Clown Fishes at the Napier Museum Aquarium

How can I leave out a picture of the "Blue Tang"

How can I leave out a picture of the “Blue Tang”

P.S. This post has been long due, however I got fresh incentive to write it after reading Dan Brown’s Inferno and his discussion of the overpopulation of Earth by humans and its catastrophic consequences.

My Love Affair

Manipal – a place which came under my radar only when by some random chance of fate I achieved a decent score in the CAT exam and on looking around realized that only a couple of colleges still had their application processes open, in which short list figured – TAPMI, Manipal.
Manipal popularly know for its ties with Sikkim and mistakenly assumed to be situated in Sikkim, actually lies in the heart of Udupi district – famous for its temples; and on my arrival there for the interview process I was attracted to the quaint place which though situated in agrarian Karnataka, had all amenities of a metro due to the large student population residing there. As luck would have it I got through the interview process and our course began plumb in the middle of the glorious monsoons that annually hit the coasts of India.
New acquaintances were made in the middle of fights with the management for better hostel accommodation, ragging from seniors and the deafening downpour of the monsoons in full spate. Within the cocoon of the college life I grew not only terms of academic knowledge but also in terms of worldly wisdom. Strong friendships were forged amidst the exhaustively cataclysmic course schedule and I learned how to work with groups of sometimes accommodating and sometimes not so accommodating people, learned that life wasn’t fair and that one had to take it in ones stride, learned that there were still people in this world with whom one could connect within minutes of initial interaction, and that no matter how much you despise a person everybody has something new to teach you. Despite the draining schedule or maybe because of it all of us appreciated the beauty of the place and exploring the pristine beaches and trips to the waterfalls nestled within the Western Ghats were always on top priority.
As we came close to the end of the two years course and looked forward to the ROI for the rough grind that we had gone through, the universe dealt us a tough blow – global recession. Placement scenario was bleak and while floundering in the sea uncertainty and hopelessness, Manipal came to my rescue again. I got recruited by the namesake organization – one interview and I was hired. Although I had spent two years in the place, I was yet to have any major interactions with the local populace. With this job I got from knowing Manipal as a cluster of tourist spots to knowing its people – their culture, their language. Barring their strong sense of community which wouldn’t allow easy entrance to outsiders, the people were charming. Their mild manners and lack of ambition hid behind it a superior intellect and strong family values.
Luck was shining on me – being a greenhorn and uncertain of the work culture, I found in my boss the best possible mentor. Although an outsider as far as the organization was concerned his people management skills enabled him to push through his ideas. With his guidance I learned the ropes of organizational management – the macro perspective as well as the mirco perspective, a combination I may not have achieved in any other organization or under any other boss. I was also blessed with colleagues who soon became close friends and partners in crime for bunking office to make quick trips to Goa, explore the verdant loveliness of the Western Ghats, catch the latest movie or catch up on the latest office gossips.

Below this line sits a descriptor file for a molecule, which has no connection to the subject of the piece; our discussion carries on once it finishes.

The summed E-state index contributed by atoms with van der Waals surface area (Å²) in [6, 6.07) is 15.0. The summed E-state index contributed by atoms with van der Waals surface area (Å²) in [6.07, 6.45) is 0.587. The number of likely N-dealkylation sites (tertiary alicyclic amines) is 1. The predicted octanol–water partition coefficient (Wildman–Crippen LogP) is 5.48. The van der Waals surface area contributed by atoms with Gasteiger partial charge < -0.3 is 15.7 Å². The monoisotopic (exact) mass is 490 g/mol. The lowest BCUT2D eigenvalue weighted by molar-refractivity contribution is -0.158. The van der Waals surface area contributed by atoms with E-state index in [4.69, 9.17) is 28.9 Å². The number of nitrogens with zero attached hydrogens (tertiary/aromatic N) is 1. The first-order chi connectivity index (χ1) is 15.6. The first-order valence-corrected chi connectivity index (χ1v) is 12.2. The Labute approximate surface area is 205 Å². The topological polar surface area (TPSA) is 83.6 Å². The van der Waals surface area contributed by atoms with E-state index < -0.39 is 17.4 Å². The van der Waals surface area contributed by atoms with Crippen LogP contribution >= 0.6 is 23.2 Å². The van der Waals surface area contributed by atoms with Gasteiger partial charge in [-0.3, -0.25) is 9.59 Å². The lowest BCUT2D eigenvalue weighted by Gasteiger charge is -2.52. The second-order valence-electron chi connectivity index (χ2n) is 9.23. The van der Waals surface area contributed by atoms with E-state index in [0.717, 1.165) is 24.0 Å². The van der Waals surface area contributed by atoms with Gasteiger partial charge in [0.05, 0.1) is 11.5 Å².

Due to the change in my marital status I moved to Mumbai – a change of location and a change of role, within the same organization. Within one month of being in the metro I was longing for the open skies and fresh air of Manipal, so much so that an official trip to Manipal had me jumping for joy! However, as with everything else, the passage of time and the increasing demands of my new role made me acclimatised to the conditions of the metro.

Now as I head towards the last few days in the organization I couldn’t resist making making a parting visit to Manipal. As the vehicle wound its way up from the town of Udupi to the hill that is Manipal many changes were visible. The process of urbanization was catching up with this town – roads had been widened at the expense of huge shady trees, quaint terracotta tiled houses were replaced with multi-storied buildings, even the temples were showing ambitious construction plans. However, the view of the sky was still untouched by sky scrapers, the people still talked with gentle politeness, they still worked with that mild mellow manner so typical of the Udupi region, the view of Udupi from the hill was still spectacular; and as the countdown begins to end my romantic tryst with the place and the organization, I can’t help but think …
“I hate to go and leave this pretty sight, I leave and heave A sigh and say goodbye”

Keeper of the Keys


“Keeper of the Keys” is a title which has been figuring very commonly in the field of popular entertainment. In the Matrix the title holder was THE most important character around which the whole movie revolved. In Harry Potter he’s the most trusted and loyal half-giant, who has his heart in the right place but is towards the lower scale intellect wise. I’ve also been forced to take up this title recently, and my attitude towards it is similar to a cross to be borne. KoK is an indispensable position and being indispensable means moving up the ladder or increasing one’s scope of work is not for you.